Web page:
Why I Took My 6 Year-Old Volunteering on MLK Day of Service

By United Way of King County, on February 6, 2020 | In Change Makers, Events, Volunteering

Editor’s note: This blog was written by Change Maker donor Kayleen, who volunteered with her son on MLK Day of Service at the Immanuel Community Services Food Bank in Seattle.

From the time I was a small child, I knew I wanted to one day become a mom. The day my son was born was everything I could have hoped for—my dreams realized in this tiny little human. But when I packed him into his car seat to go home, the panic set in. I couldn’t believe the nurses were letting me leave with a child, that, in that moment of humility, I felt wholly unqualified to care for. I sat in the back seat holding those tiny fingers, marveling in this newfound responsibility.

I found myself making a mental list of all the things I hoped he would be. I wanted him to be smart, brave, athletic, adventurous, and inquisitive. I wanted him to have friends and like music and be comfortable in his skin. Above all those things, the thing I want most is for him to be kind. I’m not talking about the kindness that comes from saying please and thank you and smiling at strangers. I’m talking about the kindness that is deeply rooted in the soul, authentic, and radiates outward. The kindness that comes from seeing value in every person regardless of what they look like, understanding the importance of serving your community, talking honestly about social issues and being grateful that we are in a position to make a positive impact through these small acts of generosity. This is why we volunteer.

MLK Day of Service was an opportunity to practice growing our kindness and opened the door to conversations I hope to keep having with my son throughout his life. My son, now 6 years old, and I spent the day at Immanuel Community Services (ICS), whose mission is to alleviate the effects of poverty, hunger, homelessness, and addiction by providing community-based social services to those in need. Their programs include a Recovery Center, Community Lunch Program, Food Bank, and Hygiene Center, all of which run together in perfect harmony to maximize efficiency.

At the start of the day, we had a conversation around a table with Shawna McMahon, the Executive Director of ICS. She went in-depth about the programs they operate. I was blown away by not only the magnitude of what they accomplish during the week from a programmatic level, but also by the amount of compassion they have for the friends they serve. In 2018, ICS served over 32,000 meals to people experiencing hunger and distributed 308,514 pounds of food, which is amazing in its own right. As I spoke more to Shawna, I learned they run their organization on only 2.6 paid staff members. I was speechless.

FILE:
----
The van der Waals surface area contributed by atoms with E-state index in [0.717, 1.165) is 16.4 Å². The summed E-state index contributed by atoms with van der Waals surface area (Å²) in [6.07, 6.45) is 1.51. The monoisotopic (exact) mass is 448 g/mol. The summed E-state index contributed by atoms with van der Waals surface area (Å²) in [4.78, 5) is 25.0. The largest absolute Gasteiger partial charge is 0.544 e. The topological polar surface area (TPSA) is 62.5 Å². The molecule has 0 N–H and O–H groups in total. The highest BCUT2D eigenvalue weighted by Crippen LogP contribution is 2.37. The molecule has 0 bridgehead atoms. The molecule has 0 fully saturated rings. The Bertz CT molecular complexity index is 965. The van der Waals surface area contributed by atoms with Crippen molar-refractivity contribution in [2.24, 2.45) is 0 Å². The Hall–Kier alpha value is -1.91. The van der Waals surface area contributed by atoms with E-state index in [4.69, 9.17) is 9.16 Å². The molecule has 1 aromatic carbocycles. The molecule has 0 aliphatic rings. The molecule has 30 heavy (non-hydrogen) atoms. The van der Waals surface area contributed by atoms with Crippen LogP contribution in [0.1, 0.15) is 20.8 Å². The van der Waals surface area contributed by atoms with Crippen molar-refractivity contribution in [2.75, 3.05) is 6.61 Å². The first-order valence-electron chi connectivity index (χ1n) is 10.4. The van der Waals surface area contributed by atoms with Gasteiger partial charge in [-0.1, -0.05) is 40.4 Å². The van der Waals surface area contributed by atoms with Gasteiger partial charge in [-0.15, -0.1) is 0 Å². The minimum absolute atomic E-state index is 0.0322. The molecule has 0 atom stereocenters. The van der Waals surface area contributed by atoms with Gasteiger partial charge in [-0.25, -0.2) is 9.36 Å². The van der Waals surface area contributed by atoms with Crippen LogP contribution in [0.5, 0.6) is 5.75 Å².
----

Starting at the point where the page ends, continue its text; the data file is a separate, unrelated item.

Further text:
We spent most of the day sorting donations and making signs. With each item sorted, we talked about why it was needed. We ended the day sorting apples, which was the highlight for both my son and I. Not only did my son understand that this work was important, but we were able to connect with the customers over a basic human need: food.

“…my plan is to continue to volunteer and expose my child to opportunities to leave the world better than he found it.”

Food is something we love in our household and often take for granted. I struggled to find the words to explain to my son what food insecurity is and why it persists at disproportionately high levels for people of color. I struggle to explain racial inequity and the true impact of Martin Luther King Jr.’s legacy. I struggle to explain what it means to be unhoused and why it’s hard for some people to show love and compassion for the community’s most vulnerable populations.

These are tough conversations to have with a kindergartener and I’m often unsure if my message is landing. There are so many uncertainties in life. Unfortunately, we learned that there are many people right here in Seattle who are uncertain of where their next meal will come from, or where to sleep at night. I’m grateful that most of my uncertainties center on whether or not I’m parenting right. But in the midst of all this unknowing, my plan is to continue to volunteer and expose my child to opportunities to leave the world better than he found it. The path of authentic human kindness isn’t always easy—but to honor Martin Luther King Jr., we have decided to stick with love.


If you’re interested in volunteering, there are lots of upcoming opportunities available, including family-friendly opportunities centered around hunger (like what Kayleen and her son participated in) or food-related opportunities in general. You can also search all upcoming volunteer opportunities to find something that best fits your interests and schedule.


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